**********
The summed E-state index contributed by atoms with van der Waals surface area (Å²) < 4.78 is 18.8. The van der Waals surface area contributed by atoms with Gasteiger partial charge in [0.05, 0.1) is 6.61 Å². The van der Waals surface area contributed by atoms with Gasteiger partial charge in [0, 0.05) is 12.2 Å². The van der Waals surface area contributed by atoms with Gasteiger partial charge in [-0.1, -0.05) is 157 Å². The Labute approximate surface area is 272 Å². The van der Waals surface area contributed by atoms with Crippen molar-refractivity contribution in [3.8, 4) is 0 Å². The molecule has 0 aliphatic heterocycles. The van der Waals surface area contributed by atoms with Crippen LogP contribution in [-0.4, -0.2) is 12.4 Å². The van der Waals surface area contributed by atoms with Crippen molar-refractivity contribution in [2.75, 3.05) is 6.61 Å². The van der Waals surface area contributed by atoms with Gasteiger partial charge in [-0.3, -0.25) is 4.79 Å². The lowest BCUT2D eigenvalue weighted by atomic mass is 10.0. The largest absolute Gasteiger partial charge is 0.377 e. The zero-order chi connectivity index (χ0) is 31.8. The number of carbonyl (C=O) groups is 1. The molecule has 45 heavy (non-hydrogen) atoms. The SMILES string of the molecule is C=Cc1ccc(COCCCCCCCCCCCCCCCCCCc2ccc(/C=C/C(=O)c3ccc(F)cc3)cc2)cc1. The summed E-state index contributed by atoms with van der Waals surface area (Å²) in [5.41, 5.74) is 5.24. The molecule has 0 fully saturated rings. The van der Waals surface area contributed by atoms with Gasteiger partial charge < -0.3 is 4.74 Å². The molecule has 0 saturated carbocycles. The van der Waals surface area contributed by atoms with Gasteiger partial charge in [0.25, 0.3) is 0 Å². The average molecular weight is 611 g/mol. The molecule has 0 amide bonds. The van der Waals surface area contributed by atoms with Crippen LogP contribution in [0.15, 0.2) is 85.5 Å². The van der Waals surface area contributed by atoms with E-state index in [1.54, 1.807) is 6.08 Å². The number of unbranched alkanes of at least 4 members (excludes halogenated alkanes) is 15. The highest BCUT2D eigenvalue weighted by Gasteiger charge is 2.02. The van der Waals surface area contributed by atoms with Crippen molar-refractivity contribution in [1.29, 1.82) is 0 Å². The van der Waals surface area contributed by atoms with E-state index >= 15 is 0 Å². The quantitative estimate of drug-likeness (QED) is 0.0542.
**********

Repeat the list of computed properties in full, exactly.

The summed E-state index contributed by atoms with van der Waals surface area (Å²) < 4.78 is 18.8. The van der Waals surface area contributed by atoms with Gasteiger partial charge in [0.05, 0.1) is 6.61 Å². The van der Waals surface area contributed by atoms with Gasteiger partial charge in [0, 0.05) is 12.2 Å². The van der Waals surface area contributed by atoms with Gasteiger partial charge in [-0.1, -0.05) is 157 Å². The Labute approximate surface area is 272 Å². The van der Waals surface area contributed by atoms with Crippen molar-refractivity contribution in [3.8, 4) is 0 Å². The molecule has 0 aliphatic heterocycles. The van der Waals surface area contributed by atoms with Crippen LogP contribution in [-0.4, -0.2) is 12.4 Å². The van der Waals surface area contributed by atoms with Crippen molar-refractivity contribution in [2.75, 3.05) is 6.61 Å². The van der Waals surface area contributed by atoms with Gasteiger partial charge in [-0.3, -0.25) is 4.79 Å². The lowest BCUT2D eigenvalue weighted by atomic mass is 10.0. The largest absolute Gasteiger partial charge is 0.377 e. The zero-order chi connectivity index (χ0) is 31.8. The number of carbonyl (C=O) groups is 1. The molecule has 45 heavy (non-hydrogen) atoms. The SMILES string of the molecule is C=Cc1ccc(COCCCCCCCCCCCCCCCCCCc2ccc(/C=C/C(=O)c3ccc(F)cc3)cc2)cc1. The summed E-state index contributed by atoms with van der Waals surface area (Å²) in [5.41, 5.74) is 5.24. The molecule has 0 fully saturated rings. The van der Waals surface area contributed by atoms with Gasteiger partial charge < -0.3 is 4.74 Å². The molecule has 0 saturated carbocycles. The van der Waals surface area contributed by atoms with Gasteiger partial charge in [0.25, 0.3) is 0 Å². The average molecular weight is 611 g/mol. The molecule has 0 amide bonds. The van der Waals surface area contributed by atoms with Crippen LogP contribution in [0.15, 0.2) is 85.5 Å². The van der Waals surface area contributed by atoms with E-state index in [1.54, 1.807) is 6.08 Å². The number of unbranched alkanes of at least 4 members (excludes halogenated alkanes) is 15. The highest BCUT2D eigenvalue weighted by Gasteiger charge is 2.02. The van der Waals surface area contributed by atoms with Crippen molar-refractivity contribution in [1.29, 1.82) is 0 Å². The van der Waals surface area contributed by atoms with E-state index >= 15 is 0 Å². The quantitative estimate of drug-likeness (QED) is 0.0542.